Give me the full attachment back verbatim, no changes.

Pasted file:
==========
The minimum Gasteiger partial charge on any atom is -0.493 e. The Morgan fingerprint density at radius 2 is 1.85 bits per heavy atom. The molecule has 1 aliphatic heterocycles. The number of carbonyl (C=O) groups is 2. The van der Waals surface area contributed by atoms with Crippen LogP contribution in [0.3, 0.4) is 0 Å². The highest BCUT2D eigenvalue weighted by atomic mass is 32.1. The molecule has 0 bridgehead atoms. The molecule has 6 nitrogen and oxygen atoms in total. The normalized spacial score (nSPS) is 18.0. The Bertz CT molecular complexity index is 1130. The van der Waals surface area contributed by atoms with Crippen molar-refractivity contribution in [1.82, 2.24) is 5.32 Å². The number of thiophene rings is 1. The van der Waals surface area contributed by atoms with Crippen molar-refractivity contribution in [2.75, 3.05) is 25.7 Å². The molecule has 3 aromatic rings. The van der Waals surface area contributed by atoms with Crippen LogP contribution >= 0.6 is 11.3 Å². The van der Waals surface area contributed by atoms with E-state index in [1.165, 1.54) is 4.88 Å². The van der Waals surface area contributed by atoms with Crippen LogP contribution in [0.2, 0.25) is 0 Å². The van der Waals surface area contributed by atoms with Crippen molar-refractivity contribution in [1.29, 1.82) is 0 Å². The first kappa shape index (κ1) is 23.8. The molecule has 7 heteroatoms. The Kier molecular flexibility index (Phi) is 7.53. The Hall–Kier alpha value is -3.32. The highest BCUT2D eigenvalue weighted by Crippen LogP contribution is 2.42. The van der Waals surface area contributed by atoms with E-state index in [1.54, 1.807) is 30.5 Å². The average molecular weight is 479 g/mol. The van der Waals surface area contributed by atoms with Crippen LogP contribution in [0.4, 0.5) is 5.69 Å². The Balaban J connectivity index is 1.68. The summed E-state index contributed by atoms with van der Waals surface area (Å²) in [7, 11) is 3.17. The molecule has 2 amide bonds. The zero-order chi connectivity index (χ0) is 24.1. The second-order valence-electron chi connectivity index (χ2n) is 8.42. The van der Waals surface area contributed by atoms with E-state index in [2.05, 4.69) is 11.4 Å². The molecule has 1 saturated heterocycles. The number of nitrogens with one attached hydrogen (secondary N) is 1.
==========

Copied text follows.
The minimum Gasteiger partial charge on any atom is -0.493 e. The Morgan fingerprint density at radius 2 is 1.85 bits per heavy atom. The molecule has 1 aliphatic heterocycles. The number of carbonyl (C=O) groups is 2. The van der Waals surface area contributed by atoms with Crippen LogP contribution in [0.3, 0.4) is 0 Å². The highest BCUT2D eigenvalue weighted by atomic mass is 32.1. The molecule has 0 bridgehead atoms. The molecule has 6 nitrogen and oxygen atoms in total. The normalized spacial score (nSPS) is 18.0. The Bertz CT molecular complexity index is 1130. The van der Waals surface area contributed by atoms with Crippen molar-refractivity contribution in [1.82, 2.24) is 5.32 Å². The number of thiophene rings is 1. The van der Waals surface area contributed by atoms with Crippen molar-refractivity contribution in [2.75, 3.05) is 25.7 Å². The molecule has 3 aromatic rings. The van der Waals surface area contributed by atoms with Crippen LogP contribution >= 0.6 is 11.3 Å². The van der Waals surface area contributed by atoms with E-state index in [1.165, 1.54) is 4.88 Å². The van der Waals surface area contributed by atoms with Crippen LogP contribution in [0.2, 0.25) is 0 Å². The van der Waals surface area contributed by atoms with Crippen molar-refractivity contribution in [1.29, 1.82) is 0 Å². The first kappa shape index (κ1) is 23.8. The molecule has 7 heteroatoms. The Kier molecular flexibility index (Phi) is 7.53. The Hall–Kier alpha value is -3.32. The highest BCUT2D eigenvalue weighted by Crippen LogP contribution is 2.42. The van der Waals surface area contributed by atoms with E-state index in [1.54, 1.807) is 30.5 Å². The average molecular weight is 479 g/mol. The van der Waals surface area contributed by atoms with Crippen LogP contribution in [0.4, 0.5) is 5.69 Å². The Balaban J connectivity index is 1.68. The summed E-state index contributed by atoms with van der Waals surface area (Å²) in [7, 11) is 3.17. The molecule has 2 amide bonds. The zero-order chi connectivity index (χ0) is 24.1. The second-order valence-electron chi connectivity index (χ2n) is 8.42. The van der Waals surface area contributed by atoms with E-state index in [2.05, 4.69) is 11.4 Å². The molecule has 1 saturated heterocycles. The number of nitrogens with one attached hydrogen (secondary N) is 1.